Kyte Baby CEO whiffs on first apology, does better on second after mom of newborn denied remote work
The CEO of a baby clothing company has issued two apologies on social media following her decision to refuse an employee’s request to work remotely after the premature baby she adopted was hospitalized in a neonatal intensive care unit (NICU).
The worker at Texas-based Kyte Baby, Marissa Hughes, adopted the baby who barely weighed one pound at birth — and was promptly fired after seeking the accommodation, according to Hughes’ sister.
That led to a backlash among the public, and caused CEO Ying Liu to take to TikTok to issue an apology. But the first one came off as scripted and insincere.
“Kyte Baby prides itself on being a family-oriented company,” said Liu. “We treat biological and non-biological parents equally.”
She went on to apologize to Hughes, and spent time apologizing to the customers — or the company’s “tight community,” as Liu described them.
“I want to assure you that as the company’s owner, I will always stand behind our values,” she said. “I will be reviewing our HR policy and procedures to make sure to avoid hurting our staff and our community in the future. Finally, we’re truly happy for her adoption and wish the best to her and her family.”
Shortly after, Liu returned to TikTok with a less formal video — and acknowledged the flood of negative reaction.
“The comments were right. It was scripted. I memorized it, I basically just read it. It wasn’t sincere,” she said. “I’ve decided to go off-script and just tell you exactly what happened.”
Liu said she personally vetoed Hughes’ request to work remotely while she had to care for the hospitalized newborn.
“When I think back, this was a terrible decision,” she said. “I was insensitive, selfish, and only focused on the fact that her job had always been done on site and I did not see the possibility of doing it remotely.”
Liu said that having some “sensitivity, understanding and flexibility” would have accommodated her needs during this difficult period.
“I cannot imagine the stress that she had to go through not having the option to go back to work and having to deal with a newborn in NICU,” she said. “Thinking back, it really was a terrible mistake. I own 100 per cent of that.”
She acknowledged that people might think she was just trying to save face for the company following the backlash — and admitted that was true.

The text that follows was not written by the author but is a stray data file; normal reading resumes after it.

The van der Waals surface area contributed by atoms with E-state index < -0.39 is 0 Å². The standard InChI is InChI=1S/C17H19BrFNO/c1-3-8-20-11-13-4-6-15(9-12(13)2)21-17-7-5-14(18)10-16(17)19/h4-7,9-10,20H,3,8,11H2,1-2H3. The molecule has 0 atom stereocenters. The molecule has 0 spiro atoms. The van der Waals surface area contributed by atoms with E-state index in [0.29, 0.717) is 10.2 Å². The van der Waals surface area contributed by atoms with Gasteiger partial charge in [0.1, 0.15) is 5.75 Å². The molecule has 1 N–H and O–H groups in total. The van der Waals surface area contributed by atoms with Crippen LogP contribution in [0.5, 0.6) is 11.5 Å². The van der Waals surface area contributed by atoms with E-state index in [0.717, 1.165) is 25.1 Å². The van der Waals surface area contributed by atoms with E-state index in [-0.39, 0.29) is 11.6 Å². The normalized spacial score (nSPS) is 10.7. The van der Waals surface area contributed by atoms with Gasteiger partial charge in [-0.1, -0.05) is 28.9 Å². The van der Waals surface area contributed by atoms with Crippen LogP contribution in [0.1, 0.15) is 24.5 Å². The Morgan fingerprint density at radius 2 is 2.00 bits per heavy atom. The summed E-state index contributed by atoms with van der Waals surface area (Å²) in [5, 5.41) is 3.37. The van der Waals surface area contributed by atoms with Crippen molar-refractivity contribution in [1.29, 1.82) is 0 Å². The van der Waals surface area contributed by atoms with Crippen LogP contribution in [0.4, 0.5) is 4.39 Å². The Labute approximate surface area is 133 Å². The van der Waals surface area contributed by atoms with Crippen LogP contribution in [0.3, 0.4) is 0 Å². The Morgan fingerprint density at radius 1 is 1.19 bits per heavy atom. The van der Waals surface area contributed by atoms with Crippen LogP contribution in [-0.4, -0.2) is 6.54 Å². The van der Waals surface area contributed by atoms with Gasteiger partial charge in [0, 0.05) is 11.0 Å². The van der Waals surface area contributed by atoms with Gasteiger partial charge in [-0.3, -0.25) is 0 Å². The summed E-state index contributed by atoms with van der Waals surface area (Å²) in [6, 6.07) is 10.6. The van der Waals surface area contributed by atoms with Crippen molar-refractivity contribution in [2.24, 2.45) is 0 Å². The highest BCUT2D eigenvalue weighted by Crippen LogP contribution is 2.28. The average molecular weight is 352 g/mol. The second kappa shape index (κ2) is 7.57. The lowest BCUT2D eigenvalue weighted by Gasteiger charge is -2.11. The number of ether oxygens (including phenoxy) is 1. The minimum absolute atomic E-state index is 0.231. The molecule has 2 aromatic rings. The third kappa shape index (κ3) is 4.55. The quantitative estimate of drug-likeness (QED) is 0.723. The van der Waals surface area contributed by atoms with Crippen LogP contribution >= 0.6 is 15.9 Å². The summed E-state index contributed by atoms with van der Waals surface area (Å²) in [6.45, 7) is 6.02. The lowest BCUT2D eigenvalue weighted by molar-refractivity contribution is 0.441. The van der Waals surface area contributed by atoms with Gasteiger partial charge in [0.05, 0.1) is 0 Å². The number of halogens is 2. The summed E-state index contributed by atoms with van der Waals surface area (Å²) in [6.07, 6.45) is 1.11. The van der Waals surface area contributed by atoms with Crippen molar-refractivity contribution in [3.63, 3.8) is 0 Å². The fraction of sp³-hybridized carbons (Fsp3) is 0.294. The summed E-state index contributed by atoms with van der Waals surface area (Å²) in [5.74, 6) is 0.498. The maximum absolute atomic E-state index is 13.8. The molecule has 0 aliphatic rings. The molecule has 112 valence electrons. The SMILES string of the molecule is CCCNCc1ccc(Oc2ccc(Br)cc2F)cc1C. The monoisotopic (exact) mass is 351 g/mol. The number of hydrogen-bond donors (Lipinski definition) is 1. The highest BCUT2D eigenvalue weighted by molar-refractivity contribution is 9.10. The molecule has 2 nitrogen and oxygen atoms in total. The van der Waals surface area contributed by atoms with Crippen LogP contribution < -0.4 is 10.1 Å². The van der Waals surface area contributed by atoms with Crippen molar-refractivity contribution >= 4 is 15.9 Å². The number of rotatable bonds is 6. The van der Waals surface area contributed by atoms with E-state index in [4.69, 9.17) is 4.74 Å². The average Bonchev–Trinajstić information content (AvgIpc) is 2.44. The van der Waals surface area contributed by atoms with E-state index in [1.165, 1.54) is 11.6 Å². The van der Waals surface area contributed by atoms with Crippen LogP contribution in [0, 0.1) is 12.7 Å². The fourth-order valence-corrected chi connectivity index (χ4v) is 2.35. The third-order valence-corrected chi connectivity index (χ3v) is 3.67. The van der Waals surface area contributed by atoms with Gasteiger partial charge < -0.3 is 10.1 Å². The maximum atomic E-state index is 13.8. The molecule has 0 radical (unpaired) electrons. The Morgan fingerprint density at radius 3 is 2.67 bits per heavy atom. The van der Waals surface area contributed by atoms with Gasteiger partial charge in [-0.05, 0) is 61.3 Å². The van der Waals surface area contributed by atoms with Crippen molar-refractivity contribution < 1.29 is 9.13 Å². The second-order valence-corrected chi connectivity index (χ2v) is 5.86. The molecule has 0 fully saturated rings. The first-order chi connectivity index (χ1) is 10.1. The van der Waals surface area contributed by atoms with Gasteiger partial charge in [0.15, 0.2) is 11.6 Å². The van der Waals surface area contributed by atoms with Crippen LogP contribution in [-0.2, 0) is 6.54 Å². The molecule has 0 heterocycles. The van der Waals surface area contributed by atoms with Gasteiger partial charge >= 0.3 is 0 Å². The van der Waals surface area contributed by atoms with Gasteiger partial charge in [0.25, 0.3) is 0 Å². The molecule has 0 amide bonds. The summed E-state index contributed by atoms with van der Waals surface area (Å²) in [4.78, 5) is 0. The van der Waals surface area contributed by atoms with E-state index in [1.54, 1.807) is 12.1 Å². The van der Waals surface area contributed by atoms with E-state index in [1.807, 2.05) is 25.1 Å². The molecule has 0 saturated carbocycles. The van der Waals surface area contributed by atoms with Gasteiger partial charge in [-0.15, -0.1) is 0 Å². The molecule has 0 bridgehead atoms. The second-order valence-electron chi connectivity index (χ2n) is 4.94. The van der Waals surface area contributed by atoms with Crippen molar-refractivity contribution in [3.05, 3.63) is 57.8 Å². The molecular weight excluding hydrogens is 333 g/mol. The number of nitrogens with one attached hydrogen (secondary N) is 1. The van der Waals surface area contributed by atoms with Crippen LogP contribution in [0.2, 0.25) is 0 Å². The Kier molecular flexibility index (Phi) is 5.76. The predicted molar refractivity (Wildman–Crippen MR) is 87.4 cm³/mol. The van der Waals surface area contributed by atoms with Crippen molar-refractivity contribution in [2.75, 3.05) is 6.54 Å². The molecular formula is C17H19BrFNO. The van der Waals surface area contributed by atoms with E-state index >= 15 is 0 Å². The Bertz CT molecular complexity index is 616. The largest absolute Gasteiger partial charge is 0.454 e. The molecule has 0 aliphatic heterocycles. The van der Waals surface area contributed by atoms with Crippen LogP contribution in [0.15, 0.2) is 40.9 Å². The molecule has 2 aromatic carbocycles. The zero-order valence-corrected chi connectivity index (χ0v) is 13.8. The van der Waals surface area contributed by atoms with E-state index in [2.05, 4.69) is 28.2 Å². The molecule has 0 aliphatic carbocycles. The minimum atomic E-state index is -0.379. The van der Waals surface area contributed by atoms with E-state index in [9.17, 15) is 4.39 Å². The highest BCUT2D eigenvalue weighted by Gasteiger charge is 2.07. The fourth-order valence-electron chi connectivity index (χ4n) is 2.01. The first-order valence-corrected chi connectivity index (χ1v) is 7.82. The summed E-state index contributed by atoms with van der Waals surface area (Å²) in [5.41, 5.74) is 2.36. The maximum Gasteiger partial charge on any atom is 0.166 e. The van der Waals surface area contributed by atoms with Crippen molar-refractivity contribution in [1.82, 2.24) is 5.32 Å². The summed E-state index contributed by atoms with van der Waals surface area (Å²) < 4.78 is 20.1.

“But at the end of the day, as human beings, as a mom, as the female owner of the business and especially a baby business, I feel like I need to set the record straight,” said Liu, adding that she understands the full impact of her decision and short-sightedness.
“We need to set the example because we are in the baby business,” she said. “I want to go above and beyond in protecting women and giving them the right protection and benefits when they’re having babies.”
She asked for time to review the HR policies to improve things for all employees — and then spent time talking about Hughes directly.
“She’s a fantastic woman. She has the biggest heart, and I’ve said multiple times to multiple people — including her family — that I love her as a worker. I enjoying working with her every day. She’s one of the few people that I actually see every day on site.”
She apologized for the damage she had done, and offered to continue to pay her benefits — and compensate her for the hours Hughes proposed as a remote employee during the time her baby recovered.
“I understand if you don’t want to come back to work anymore, but we will continue to pay you as if you were working remotely for us,” she said. “Your original position is always open for you when you come back.”
In a statement posted to Facebook, Hughes noted the apology — but said she won’t be returning to Kyte Baby.
“We’re really encouraged to hear that there will be some changes made for current and future employees of the company,” said Hughes.
As of the time of writing, the first video had amassed about 2.8 million views while the second apology had about six million view.
Watch the first apology
Watch the second apology
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